Pa. auditor general continues child welfare review with look at obscure agency

Pennsylvania Auditor General Eugene A. DePasquale, speaks after he was sworn in for his second term at the Capitol in Harrisburg, Pa., Tuesday, Jan. 17, 2017. (Chris Knight/AP Photo)

Pennsylvania Auditor General Eugene A. DePasquale, speaks after he was sworn in for his second term at the Capitol in Harrisburg, Pa., Tuesday, Jan. 17, 2017. (Chris Knight/AP Photo)

Pennsylvania Auditor General Eugene DePasquale is launching a review of a little-known government agency that hears appeals to cases of child abuse and neglect.

The review is a continuation of DePasquale’s work focusing on the commonwealth’s child welfare system.

A 2016 audit found the state’s hotline for reporting child abuse and neglect was so understaffed, tens of thousands of calls went unanswered.

And in 2017, DePasquale’s “State of the Child” report declared the system broken — finding 46 children died from abuse and neglect before they could be helped by Children and Youth Services in a one-year period.

Now he’s turning his attention to the Department of Human Services’ Bureau of Hearings and Appeals.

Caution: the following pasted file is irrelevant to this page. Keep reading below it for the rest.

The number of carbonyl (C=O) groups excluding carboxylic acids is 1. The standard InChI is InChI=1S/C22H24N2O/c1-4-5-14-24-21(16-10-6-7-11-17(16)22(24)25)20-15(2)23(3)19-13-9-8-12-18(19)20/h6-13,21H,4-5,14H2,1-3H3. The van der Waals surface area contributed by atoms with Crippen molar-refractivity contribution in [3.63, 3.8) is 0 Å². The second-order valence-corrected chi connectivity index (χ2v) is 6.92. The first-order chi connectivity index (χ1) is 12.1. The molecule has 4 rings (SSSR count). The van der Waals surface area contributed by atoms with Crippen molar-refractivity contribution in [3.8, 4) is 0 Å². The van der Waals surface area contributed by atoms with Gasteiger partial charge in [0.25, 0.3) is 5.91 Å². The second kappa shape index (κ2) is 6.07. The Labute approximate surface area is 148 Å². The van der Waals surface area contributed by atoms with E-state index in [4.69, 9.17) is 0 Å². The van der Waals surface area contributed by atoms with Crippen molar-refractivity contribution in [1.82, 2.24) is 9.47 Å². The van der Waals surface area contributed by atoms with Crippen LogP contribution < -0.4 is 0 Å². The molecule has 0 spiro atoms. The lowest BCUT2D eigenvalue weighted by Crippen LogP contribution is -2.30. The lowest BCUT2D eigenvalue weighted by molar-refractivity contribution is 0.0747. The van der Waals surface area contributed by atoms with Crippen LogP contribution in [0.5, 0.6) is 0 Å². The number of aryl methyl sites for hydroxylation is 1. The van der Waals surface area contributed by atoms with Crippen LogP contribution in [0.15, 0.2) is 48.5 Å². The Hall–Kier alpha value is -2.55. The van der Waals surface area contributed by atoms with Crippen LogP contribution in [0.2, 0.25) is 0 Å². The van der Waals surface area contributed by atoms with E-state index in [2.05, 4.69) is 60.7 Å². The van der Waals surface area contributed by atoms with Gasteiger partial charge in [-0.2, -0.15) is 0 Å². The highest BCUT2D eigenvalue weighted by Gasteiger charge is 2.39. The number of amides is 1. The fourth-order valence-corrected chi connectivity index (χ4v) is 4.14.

“If that sounds like something out of bureaucracy purgatory, that’s exactly what this is,” DePasquale said.

Anyone accused of abuse or neglect by a county children and youth agency can take their case to the bureau for an appeal.

DePasquale said it acts “like a shadow justice system.”

“And what’s shocking is that, on average, the bureau backs up caseworkers only about 4 percent of the time,” DePasquale said. “When I say caseworkers, I’m talking about county caseworkers. Four percent of the time or 40 out of every 1,000 cases.”

The Pennsylvania Department of Human Services released the following statement in response:

“DHS is prepared to cooperate with the audit, and looks forward to better understanding the data referenced.

Per the most recent Child Protective Services Report from 2017, 46 percent of cases referred directly to the Bureau of Hearings and Appeals (BHA) and completed in 2017 resulted in the decision being overturned by BHA.

We are open to working with the Auditor General to address potential opportunities for improvement. We are committed to protecting the health and safety of Pennsylvania’s children, and we will work with the Auditor General to meet this common goal.”

The aforementioned report shows 863 cases were referred to the bureau in 2017. Of those, 174 upheld the county children and youth agency’s decision, 205 were overturned, and 400 were left pending.

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